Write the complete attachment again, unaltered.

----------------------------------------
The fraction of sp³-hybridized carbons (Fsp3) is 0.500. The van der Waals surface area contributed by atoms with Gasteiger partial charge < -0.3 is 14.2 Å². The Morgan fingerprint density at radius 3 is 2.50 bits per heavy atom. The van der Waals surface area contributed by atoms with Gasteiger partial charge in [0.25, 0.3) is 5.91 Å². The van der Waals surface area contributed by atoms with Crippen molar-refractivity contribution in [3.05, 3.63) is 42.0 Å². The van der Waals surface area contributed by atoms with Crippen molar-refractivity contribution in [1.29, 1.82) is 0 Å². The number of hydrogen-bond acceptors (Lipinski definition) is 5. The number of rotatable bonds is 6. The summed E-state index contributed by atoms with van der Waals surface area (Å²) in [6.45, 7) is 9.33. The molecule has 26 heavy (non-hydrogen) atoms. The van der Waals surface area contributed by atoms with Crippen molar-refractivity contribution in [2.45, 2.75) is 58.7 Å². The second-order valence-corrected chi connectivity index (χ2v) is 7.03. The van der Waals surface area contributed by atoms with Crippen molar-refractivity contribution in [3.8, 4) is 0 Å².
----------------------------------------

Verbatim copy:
The fraction of sp³-hybridized carbons (Fsp3) is 0.500. The van der Waals surface area contributed by atoms with Gasteiger partial charge < -0.3 is 14.2 Å². The Morgan fingerprint density at radius 3 is 2.50 bits per heavy atom. The van der Waals surface area contributed by atoms with Gasteiger partial charge in [0.25, 0.3) is 5.91 Å². The van der Waals surface area contributed by atoms with Crippen molar-refractivity contribution in [3.05, 3.63) is 42.0 Å². The van der Waals surface area contributed by atoms with Crippen molar-refractivity contribution in [1.29, 1.82) is 0 Å². The number of hydrogen-bond acceptors (Lipinski definition) is 5. The number of rotatable bonds is 6. The summed E-state index contributed by atoms with van der Waals surface area (Å²) in [6.45, 7) is 9.33. The molecule has 26 heavy (non-hydrogen) atoms. The van der Waals surface area contributed by atoms with Crippen molar-refractivity contribution in [2.45, 2.75) is 58.7 Å². The second-order valence-corrected chi connectivity index (χ2v) is 7.03. The van der Waals surface area contributed by atoms with Crippen molar-refractivity contribution in [3.8, 4) is 0 Å².